Tag Archive | key signature

Know The Rules…

Well, that’s a headline that sells newspapers…(If you like that, you should check out my self-help bestseller Success – It’s way harder than you think!). I should say from the outset that this is part 1 of a two-part post. Part 2 will be …now break them – something that has much more appeal for our inner rebel.

I’m assuming that you have some level understanding of the “rules” of harmony, melody, how instruments work, instrument transposition etc. That’s not what I’m talking about in this post. Instead, I’m talking about music publishers rules. Actually, they are more like guidelines that they strongly encourage you to stick to, but it sounds edgier to say “rules”. Pick up almost any Concert Band piece and on the front of the score it will say something like “Grade 1” or “Medium Easy”. This tells you how the publisher has graded or rated the difficulty level of the piece.

All publishers grade the difficulty level of the pieces they publish. Exactly how they define each level varies slightly, but most adopt some kind of system that grades pieces from 1 to 5, with 1 the easiest and 5 the hardest. Often publishers will further refine these grades at the easy levels so it’s not uncommon to find pieces graded on a scale of 0.5, 1.0, (1.5), 2.0, (2.5), 3.0, 4.0, and 5.0. Some examples of publishers grading systems can be found at Brolga, Alfred/Belwin, Grand Mesa Music. For each grading level, publishers have guidelines about:

  1. Note choices – e.g. at the very easy (Grade 0.5) level, notes are restricted to the first 5 or 6 notes students learn. More about this later in the post.
  2. Range considerations for both instruments and parts for the same instrument. The 3rd trumpet part will have a lower allowable range than the 1st trumpet part.
  3. Key signature choices – note that key signature is not the same as tonality. A key signature of two flats can mean Bb major, G minor, C Dorian, D Phrygian…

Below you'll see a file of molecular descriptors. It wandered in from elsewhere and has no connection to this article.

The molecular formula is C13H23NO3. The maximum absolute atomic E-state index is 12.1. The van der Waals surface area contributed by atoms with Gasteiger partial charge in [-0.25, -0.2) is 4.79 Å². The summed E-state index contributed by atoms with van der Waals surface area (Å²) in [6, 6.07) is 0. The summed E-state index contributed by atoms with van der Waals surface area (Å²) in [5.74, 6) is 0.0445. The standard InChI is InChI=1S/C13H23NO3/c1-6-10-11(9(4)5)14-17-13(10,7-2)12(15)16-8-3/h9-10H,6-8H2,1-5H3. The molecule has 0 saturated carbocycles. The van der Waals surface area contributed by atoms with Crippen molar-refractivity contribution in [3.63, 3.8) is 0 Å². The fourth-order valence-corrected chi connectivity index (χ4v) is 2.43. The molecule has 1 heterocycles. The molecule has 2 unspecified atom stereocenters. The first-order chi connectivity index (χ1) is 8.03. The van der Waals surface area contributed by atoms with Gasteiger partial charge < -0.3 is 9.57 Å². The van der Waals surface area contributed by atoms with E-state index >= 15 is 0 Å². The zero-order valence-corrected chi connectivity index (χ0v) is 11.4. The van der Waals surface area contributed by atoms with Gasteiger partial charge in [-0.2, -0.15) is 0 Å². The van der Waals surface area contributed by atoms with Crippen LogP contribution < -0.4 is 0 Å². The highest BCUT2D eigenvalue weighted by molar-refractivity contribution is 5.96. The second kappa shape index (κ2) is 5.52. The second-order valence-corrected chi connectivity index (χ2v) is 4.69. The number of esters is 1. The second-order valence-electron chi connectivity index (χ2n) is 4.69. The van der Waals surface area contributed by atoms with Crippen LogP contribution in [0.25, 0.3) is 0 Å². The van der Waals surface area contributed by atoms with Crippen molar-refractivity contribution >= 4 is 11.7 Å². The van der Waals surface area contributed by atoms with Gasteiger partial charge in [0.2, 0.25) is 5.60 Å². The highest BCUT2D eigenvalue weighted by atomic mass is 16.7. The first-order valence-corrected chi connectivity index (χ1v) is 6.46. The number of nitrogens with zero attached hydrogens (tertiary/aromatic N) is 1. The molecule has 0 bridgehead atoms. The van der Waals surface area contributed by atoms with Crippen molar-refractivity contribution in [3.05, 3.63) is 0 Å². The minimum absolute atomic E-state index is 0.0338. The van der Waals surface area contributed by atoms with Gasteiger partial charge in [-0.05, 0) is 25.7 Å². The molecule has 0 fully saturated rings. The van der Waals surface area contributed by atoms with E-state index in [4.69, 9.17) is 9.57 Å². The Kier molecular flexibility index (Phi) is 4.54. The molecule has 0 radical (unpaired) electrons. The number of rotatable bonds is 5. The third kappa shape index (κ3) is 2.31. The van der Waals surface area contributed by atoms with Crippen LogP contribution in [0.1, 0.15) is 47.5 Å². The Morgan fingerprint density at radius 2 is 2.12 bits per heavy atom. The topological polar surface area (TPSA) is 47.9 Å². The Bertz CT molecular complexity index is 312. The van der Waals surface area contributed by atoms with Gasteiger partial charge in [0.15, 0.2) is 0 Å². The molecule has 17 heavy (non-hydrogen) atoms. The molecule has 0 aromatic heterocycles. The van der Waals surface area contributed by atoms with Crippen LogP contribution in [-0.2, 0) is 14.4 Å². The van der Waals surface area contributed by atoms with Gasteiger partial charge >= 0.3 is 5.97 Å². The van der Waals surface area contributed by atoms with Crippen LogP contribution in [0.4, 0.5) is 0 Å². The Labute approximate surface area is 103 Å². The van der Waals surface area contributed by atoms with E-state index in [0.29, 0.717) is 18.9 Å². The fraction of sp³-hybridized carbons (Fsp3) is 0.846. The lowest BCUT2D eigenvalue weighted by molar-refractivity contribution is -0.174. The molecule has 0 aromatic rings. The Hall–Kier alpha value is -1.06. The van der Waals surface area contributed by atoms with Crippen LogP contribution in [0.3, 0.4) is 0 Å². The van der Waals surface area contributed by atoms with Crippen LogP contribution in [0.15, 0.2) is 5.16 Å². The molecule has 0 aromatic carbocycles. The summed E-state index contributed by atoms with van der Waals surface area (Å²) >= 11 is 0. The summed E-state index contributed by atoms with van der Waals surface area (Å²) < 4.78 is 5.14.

4. Rhythmic choices – no septuplets for beginners! (amongst other things)
  5. Time Signature choices
  6. Other scoring considerations with relation to solos, cross cueing and other similar issues

Alfred Publishing has its guidelines quite freely available on their website and often on the back of the “folder” music comes packaged in. You can find it here.

I have a hunch that one of the key reasons people have their piece rejected by publishers is because they break these guidelines, either by accident or deliberately (“rules are sooo restrictive man…I just want to write freely”, or “that’s just the way I wrote it, the 3rd trumpet has to play a high ‘C’ pianissimo or my vision will be lost”).

There are good, practical reasons why publishers have these guidelines and a great deal of thought has gone into developing them, even if you don’t agree or like them. It is important to note that sticking to the guidelines in most important when writing for the easiest grade levels. Publishing guidelines mean that:

  1. There is consistency in difficulty level across each part and to a lesser degree within each part. This prevents the situation where the flute part is crazy hard, but the clarinet part is very easy. In this case, either the flutes flounder or the clarinets are super bored. It also helps prevent a situation where 95% of the flute part is quite playable by a second year student, but 5% is only playable by a university graduate. Ok, that may be an exaggeration, but you get the idea.
  2. Pieces correlate to the general instrumental music pedagogy out there in the real world. (woo-hoo, I’ve used pedagogy in a sentence. It may even be used correctly….). Let me explain. Most students in Australia (where I live) and in the USA learn to play woodwind, brass and percussion instruments in some kind of ensemble based program using a band method book as a key part of the instruction. The big music publishers all have their own method book (e.g. Essential Elements, Tradition of Excellence, Accent on Achievement, The Yamaha Advantageand most of these are evolutions of previous method books. This equals a great deal of thought and experimentation wrestling with the question “what is the best way to start beginner students so that they can all play together in a band from virtually their first lesson?”. Inevitably this involves some compromises, with some instruments having to compromise more than others (Oboe and French Horn being two classic examples). If you look at these various method books, you will see that they have all reached essentially the same conclusion. They all start with: